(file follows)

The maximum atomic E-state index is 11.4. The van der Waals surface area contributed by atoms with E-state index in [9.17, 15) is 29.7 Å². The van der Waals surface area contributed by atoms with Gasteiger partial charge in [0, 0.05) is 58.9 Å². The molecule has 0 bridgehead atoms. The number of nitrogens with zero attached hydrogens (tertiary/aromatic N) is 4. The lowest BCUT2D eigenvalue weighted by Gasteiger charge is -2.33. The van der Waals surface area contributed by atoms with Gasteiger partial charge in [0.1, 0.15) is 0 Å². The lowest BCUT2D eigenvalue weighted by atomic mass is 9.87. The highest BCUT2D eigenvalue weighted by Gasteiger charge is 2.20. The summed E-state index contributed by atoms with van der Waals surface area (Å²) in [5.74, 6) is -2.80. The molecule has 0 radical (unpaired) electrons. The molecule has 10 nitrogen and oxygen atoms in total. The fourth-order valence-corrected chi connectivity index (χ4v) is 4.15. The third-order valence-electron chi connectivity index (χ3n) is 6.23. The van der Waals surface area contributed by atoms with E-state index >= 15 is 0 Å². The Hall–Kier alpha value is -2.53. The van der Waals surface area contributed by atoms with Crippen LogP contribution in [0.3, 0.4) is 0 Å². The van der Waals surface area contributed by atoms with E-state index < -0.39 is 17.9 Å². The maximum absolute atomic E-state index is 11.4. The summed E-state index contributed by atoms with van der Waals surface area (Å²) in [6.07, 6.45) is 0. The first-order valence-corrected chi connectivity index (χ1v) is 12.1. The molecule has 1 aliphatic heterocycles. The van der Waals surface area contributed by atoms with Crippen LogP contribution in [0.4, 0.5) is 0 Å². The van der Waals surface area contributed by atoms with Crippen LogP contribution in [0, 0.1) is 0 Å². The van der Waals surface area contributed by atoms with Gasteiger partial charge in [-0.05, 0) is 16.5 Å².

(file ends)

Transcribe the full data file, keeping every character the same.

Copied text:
The maximum atomic E-state index is 11.4. The van der Waals surface area contributed by atoms with E-state index in [9.17, 15) is 29.7 Å². The van der Waals surface area contributed by atoms with Gasteiger partial charge in [0, 0.05) is 58.9 Å². The molecule has 0 bridgehead atoms. The number of nitrogens with zero attached hydrogens (tertiary/aromatic N) is 4. The lowest BCUT2D eigenvalue weighted by Gasteiger charge is -2.33. The van der Waals surface area contributed by atoms with Gasteiger partial charge in [0.1, 0.15) is 0 Å². The lowest BCUT2D eigenvalue weighted by atomic mass is 9.87. The highest BCUT2D eigenvalue weighted by Gasteiger charge is 2.20. The summed E-state index contributed by atoms with van der Waals surface area (Å²) in [5.74, 6) is -2.80. The molecule has 0 radical (unpaired) electrons. The molecule has 10 nitrogen and oxygen atoms in total. The fourth-order valence-corrected chi connectivity index (χ4v) is 4.15. The third-order valence-electron chi connectivity index (χ3n) is 6.23. The van der Waals surface area contributed by atoms with E-state index >= 15 is 0 Å². The Hall–Kier alpha value is -2.53. The van der Waals surface area contributed by atoms with Crippen LogP contribution in [0.3, 0.4) is 0 Å². The van der Waals surface area contributed by atoms with E-state index < -0.39 is 17.9 Å². The maximum absolute atomic E-state index is 11.4. The summed E-state index contributed by atoms with van der Waals surface area (Å²) in [6.07, 6.45) is 0. The first-order valence-corrected chi connectivity index (χ1v) is 12.1. The molecule has 1 aliphatic heterocycles. The van der Waals surface area contributed by atoms with Crippen LogP contribution in [0.4, 0.5) is 0 Å². The van der Waals surface area contributed by atoms with Crippen LogP contribution in [0, 0.1) is 0 Å². The van der Waals surface area contributed by atoms with Gasteiger partial charge in [-0.05, 0) is 16.5 Å².